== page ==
Far to the right?

Are far-to-the-right laws specific to bicycles discriminatory? How do they affect your right as a cyclist to use the road?

BMUFL New York State: No Bikes May Use Full Lane signs

Every U.S. state has a “keep right” for vehicles moving slower than the “normal” speed of traffic. 46 states and the District of Columbia also have a far-to-the-right (FTR) law that applies specifically to those on bicycles. Because this law is unique in addressing a very specific class of road users with very subjective requirements (what does “as close as practicable” really mean? And who decides how practicable or safe the edge of the road is?), some cyclist advocates view this as discriminatory. The history of this law seems to indicate that it was written to benefit faster vehicle operators while hindering the operating of bicycles on the roadway.

Several states provide for several exemptions from far-right operation — to bypass obstructions, for example — but even here in California with a very liberal set of exceptions, we have cyclists who are routinely ticketed in some jurisdictions even when they ride in a way that the law very clearly indicates is legal. San Diego Sheriff deputies, for example, say that cyclists who “take the lane” while cycling over shared lane markings in the city of Solana Beach are breaking the law. San Diego has a county court commissioner, Larry Jones, who is openly hostile to cyclists in his courtroom and completely ignores very basic far-to-the-right exceptions in our far-to-the-right law.

Some advocates believe California’s FTR law, CVC 21202, give some law enforcement agencies and traffic court judges opportunity to harass cyclists, in spite of the many exceptions. They feel repealing CVC 21202 would weaken the toolbox available to police who are hostile to cyclists.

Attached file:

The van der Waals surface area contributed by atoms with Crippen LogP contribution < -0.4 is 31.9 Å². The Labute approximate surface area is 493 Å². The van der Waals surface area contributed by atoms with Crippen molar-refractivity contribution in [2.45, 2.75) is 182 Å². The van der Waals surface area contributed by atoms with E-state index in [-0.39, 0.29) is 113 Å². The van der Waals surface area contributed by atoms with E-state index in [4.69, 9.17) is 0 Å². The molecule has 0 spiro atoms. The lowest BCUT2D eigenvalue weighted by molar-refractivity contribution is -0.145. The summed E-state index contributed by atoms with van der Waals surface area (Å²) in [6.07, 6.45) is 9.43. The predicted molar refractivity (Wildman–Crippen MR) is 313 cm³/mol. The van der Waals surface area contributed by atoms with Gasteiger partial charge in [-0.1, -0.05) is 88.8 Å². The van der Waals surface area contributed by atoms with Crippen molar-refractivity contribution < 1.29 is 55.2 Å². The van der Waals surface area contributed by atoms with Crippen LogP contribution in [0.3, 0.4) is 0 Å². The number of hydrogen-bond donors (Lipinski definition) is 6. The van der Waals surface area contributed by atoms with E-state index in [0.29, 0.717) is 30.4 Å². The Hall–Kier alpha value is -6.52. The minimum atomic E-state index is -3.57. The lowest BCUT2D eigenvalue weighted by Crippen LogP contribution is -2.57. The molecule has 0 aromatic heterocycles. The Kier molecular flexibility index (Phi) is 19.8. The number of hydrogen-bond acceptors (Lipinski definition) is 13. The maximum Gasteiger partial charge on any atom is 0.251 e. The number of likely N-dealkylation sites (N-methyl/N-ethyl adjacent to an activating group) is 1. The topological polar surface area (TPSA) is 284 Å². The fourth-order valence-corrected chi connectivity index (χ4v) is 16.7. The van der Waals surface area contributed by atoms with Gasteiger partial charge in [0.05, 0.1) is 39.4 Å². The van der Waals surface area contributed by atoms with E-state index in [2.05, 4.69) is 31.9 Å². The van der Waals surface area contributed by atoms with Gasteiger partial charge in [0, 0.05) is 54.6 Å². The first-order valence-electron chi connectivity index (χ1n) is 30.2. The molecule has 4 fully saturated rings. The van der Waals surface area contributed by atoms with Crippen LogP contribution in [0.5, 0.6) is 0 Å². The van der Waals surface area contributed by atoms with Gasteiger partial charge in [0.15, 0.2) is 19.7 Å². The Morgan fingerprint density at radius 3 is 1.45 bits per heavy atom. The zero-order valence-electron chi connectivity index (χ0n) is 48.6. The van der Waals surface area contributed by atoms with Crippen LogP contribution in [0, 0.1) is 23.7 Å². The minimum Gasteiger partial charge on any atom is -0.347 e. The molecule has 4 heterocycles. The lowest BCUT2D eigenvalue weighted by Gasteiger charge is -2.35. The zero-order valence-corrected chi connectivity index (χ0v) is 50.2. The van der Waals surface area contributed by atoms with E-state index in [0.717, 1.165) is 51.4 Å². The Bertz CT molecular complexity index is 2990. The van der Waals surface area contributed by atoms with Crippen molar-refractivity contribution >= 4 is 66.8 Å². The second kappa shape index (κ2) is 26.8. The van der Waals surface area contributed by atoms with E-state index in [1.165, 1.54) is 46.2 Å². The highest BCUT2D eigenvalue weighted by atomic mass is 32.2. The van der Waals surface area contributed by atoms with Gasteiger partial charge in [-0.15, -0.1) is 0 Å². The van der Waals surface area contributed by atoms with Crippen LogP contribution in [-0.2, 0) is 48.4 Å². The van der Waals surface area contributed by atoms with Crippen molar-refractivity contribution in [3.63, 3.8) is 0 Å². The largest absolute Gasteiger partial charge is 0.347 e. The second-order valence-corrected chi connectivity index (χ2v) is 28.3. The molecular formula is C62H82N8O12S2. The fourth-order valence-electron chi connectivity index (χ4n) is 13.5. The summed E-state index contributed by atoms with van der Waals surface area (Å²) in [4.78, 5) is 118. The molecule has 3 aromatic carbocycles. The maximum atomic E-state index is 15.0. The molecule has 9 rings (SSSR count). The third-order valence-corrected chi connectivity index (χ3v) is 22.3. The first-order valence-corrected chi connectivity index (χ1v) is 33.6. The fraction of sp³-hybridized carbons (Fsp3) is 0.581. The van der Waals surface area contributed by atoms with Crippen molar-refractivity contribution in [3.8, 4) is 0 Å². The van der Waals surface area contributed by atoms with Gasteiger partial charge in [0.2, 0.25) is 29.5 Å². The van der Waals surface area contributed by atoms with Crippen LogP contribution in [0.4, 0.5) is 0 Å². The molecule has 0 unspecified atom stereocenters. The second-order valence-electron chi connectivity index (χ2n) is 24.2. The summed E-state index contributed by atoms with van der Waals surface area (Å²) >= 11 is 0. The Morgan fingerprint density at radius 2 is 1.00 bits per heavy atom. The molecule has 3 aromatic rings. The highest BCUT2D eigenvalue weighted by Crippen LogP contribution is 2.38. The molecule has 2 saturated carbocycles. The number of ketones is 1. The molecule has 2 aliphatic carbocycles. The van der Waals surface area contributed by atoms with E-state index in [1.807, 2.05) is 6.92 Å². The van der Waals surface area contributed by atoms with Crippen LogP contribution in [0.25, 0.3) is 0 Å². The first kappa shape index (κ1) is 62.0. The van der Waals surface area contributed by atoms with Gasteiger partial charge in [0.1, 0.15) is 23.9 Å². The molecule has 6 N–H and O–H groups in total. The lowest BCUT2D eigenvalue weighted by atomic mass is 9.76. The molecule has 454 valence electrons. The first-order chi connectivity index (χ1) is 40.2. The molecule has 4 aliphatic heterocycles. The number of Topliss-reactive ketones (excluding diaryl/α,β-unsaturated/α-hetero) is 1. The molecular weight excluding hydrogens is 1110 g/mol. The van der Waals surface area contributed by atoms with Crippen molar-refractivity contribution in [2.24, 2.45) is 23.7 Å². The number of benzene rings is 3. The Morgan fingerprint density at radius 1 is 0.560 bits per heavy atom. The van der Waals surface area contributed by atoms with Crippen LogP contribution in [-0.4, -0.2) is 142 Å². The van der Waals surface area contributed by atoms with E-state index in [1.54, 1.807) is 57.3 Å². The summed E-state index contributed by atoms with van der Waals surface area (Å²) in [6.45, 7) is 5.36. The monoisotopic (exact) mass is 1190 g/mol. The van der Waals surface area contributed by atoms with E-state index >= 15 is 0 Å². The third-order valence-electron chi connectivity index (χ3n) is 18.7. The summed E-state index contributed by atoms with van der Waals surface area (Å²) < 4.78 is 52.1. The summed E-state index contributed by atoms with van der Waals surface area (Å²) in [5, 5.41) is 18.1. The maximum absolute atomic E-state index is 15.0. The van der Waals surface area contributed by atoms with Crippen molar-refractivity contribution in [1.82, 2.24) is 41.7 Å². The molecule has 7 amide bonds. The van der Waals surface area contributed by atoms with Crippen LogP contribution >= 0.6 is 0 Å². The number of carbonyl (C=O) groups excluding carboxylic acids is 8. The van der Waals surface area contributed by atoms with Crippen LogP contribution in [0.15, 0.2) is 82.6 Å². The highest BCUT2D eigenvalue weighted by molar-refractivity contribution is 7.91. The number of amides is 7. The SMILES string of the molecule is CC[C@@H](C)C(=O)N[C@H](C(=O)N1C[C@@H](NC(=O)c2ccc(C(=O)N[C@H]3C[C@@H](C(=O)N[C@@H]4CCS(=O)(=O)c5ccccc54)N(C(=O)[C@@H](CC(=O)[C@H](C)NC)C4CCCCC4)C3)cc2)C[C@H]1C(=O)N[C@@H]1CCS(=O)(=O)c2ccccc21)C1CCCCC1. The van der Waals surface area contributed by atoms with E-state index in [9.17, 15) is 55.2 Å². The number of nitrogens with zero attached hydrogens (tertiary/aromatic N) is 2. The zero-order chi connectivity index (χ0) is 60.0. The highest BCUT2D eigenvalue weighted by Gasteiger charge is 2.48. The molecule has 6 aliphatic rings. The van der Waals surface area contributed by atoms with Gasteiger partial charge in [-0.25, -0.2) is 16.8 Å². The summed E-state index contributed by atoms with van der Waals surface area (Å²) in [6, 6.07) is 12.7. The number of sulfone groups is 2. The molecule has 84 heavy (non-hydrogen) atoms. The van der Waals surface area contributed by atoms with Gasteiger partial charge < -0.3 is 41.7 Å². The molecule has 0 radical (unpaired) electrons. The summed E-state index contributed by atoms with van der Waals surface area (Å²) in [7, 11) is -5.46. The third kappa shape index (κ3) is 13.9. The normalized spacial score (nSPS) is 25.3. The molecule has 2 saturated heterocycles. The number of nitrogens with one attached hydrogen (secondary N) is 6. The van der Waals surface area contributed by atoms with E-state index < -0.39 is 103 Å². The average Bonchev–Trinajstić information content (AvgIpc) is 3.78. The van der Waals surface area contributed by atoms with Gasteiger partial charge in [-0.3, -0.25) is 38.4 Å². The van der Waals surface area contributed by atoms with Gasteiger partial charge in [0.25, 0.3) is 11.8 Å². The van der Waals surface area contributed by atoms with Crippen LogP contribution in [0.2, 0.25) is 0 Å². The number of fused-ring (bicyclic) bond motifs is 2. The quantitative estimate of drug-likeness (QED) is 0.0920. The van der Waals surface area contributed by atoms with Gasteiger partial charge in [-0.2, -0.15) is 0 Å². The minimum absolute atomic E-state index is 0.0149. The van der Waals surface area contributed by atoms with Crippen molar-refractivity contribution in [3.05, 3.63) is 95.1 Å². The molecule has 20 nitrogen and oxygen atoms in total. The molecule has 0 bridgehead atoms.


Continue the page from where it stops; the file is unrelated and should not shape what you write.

Keri Caffrey goes into detail on why she believes FTR should be repealed.


  • stuart
    November 20, 2013 - 3:20 pm | Permalink

    The whole concept of “sharing” seems to be too confusing for people. Shared lane markings are sometimes used on wide, “shareable”, lanes. But they can also be used on lanes where there position is intended to encourage “taking the lane.”

  • November 20, 2013 - 4:00 pm | Permalink

    I hope they do repeal this.

  • November 20, 2013 - 8:17 pm | Permalink

    I live in a state (MA) that does not have a far-right rule. But I came up against it nonetheless in the form of a city ordinance. Here what transpired: http://iamtraffic.org/equality/making-the-case-for-equality/ .

  • Pingback: Link roundup: November 21 | Tucson VeloTucson Velo

  • Uchenna
    November 21, 2013 - 6:21 pm | Permalink

    I believe this law and cyclist adherence to it is the highest cause of cyclist injuries, accidents, and deaths. By riding all the way to the right you basically guarantee:

    1. That people in traffic (and turning into traffic) wont see you,
    2. That you will likely get “doored,” and
    3. That any unforeseen circumstance which requires immediately agility will have you either under a car (riding too close next to you because you’re so far to the right) or running into a parked car.

    This law only made to increase efficiency of motor vehicles (and don’t get me started on buses), not for safety, nor equity.

    To say I really dislike it is an understatement. I never adhere to it, and it keeps me much safer.

  • Anonymous
    November 21, 2013 - 9:13 pm | Permalink

    Here in NYS and NYC we can take the lane. In group riding it is OK, but woe to the lone cyclist who tries it.

  • khal spencer
    November 26, 2013 - 10:55 am | Permalink

    In Los Alamos County, NM, a cyclist can legally take the lane if the lane is too narrow to share side by side. Coupled with the county’s five foot overtaking ordinance, that defines most traffic lanes in the county as too narrow to share. Its not well understood, either by the cops or the citizenry. Cyclists included.

  • Pingback: Why Free Black Friday Parking Is a Bad Idea | Streetsblog.net

  • Pingback: Today’s Headlines | Streetsblog Los Angeles

  • Pingback: Today’s Headlines | Streetsblog San Francisco

  • Pingback: Cyclelicious » San Diego County, motoring paradise

  • Leave a Reply